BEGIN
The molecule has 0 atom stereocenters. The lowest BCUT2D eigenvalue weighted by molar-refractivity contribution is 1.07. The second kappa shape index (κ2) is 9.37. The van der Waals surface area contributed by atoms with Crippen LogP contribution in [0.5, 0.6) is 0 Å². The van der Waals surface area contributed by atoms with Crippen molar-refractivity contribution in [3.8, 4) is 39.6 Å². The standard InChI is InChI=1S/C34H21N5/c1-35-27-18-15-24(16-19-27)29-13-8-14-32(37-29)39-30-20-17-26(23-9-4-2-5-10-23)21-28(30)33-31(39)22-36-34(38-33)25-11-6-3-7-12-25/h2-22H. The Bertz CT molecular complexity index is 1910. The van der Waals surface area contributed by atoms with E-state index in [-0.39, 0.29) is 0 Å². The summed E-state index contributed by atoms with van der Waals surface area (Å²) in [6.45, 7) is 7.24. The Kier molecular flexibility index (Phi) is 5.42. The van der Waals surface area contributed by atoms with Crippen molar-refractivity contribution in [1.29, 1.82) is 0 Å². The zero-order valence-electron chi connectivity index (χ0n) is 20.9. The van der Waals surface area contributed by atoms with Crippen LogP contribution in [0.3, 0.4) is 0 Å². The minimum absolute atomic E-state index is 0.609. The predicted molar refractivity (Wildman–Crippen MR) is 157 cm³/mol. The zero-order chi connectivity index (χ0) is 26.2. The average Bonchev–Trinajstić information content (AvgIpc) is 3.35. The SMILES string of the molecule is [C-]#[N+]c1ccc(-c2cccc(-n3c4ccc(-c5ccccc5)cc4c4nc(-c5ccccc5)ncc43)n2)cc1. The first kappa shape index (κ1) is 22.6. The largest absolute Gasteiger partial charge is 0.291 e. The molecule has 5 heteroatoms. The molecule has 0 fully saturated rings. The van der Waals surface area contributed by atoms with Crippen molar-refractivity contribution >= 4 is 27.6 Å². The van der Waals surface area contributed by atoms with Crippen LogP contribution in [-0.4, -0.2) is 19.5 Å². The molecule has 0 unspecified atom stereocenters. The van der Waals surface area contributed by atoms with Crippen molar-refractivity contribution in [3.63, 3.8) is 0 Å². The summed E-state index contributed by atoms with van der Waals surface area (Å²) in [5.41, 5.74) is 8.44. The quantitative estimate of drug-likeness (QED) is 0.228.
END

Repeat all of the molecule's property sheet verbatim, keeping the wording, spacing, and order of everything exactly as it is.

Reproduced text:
The molecule has 0 atom stereocenters. The lowest BCUT2D eigenvalue weighted by molar-refractivity contribution is 1.07. The second kappa shape index (κ2) is 9.37. The van der Waals surface area contributed by atoms with Crippen LogP contribution in [0.5, 0.6) is 0 Å². The van der Waals surface area contributed by atoms with Crippen molar-refractivity contribution in [3.8, 4) is 39.6 Å². The standard InChI is InChI=1S/C34H21N5/c1-35-27-18-15-24(16-19-27)29-13-8-14-32(37-29)39-30-20-17-26(23-9-4-2-5-10-23)21-28(30)33-31(39)22-36-34(38-33)25-11-6-3-7-12-25/h2-22H. The Bertz CT molecular complexity index is 1910. The van der Waals surface area contributed by atoms with E-state index in [-0.39, 0.29) is 0 Å². The summed E-state index contributed by atoms with van der Waals surface area (Å²) in [6.45, 7) is 7.24. The Kier molecular flexibility index (Phi) is 5.42. The van der Waals surface area contributed by atoms with Crippen molar-refractivity contribution in [1.29, 1.82) is 0 Å². The zero-order valence-electron chi connectivity index (χ0n) is 20.9. The van der Waals surface area contributed by atoms with Crippen LogP contribution in [0.3, 0.4) is 0 Å². The minimum absolute atomic E-state index is 0.609. The predicted molar refractivity (Wildman–Crippen MR) is 157 cm³/mol. The zero-order chi connectivity index (χ0) is 26.2. The average Bonchev–Trinajstić information content (AvgIpc) is 3.35. The SMILES string of the molecule is [C-]#[N+]c1ccc(-c2cccc(-n3c4ccc(-c5ccccc5)cc4c4nc(-c5ccccc5)ncc43)n2)cc1. The first kappa shape index (κ1) is 22.6. The largest absolute Gasteiger partial charge is 0.291 e. The molecule has 5 heteroatoms. The molecule has 0 fully saturated rings. The van der Waals surface area contributed by atoms with Crippen molar-refractivity contribution >= 4 is 27.6 Å². The van der Waals surface area contributed by atoms with Crippen LogP contribution in [-0.4, -0.2) is 19.5 Å². The molecule has 0 unspecified atom stereocenters. The van der Waals surface area contributed by atoms with Crippen molar-refractivity contribution in [3.63, 3.8) is 0 Å². The summed E-state index contributed by atoms with van der Waals surface area (Å²) in [5.41, 5.74) is 8.44. The quantitative estimate of drug-likeness (QED) is 0.228.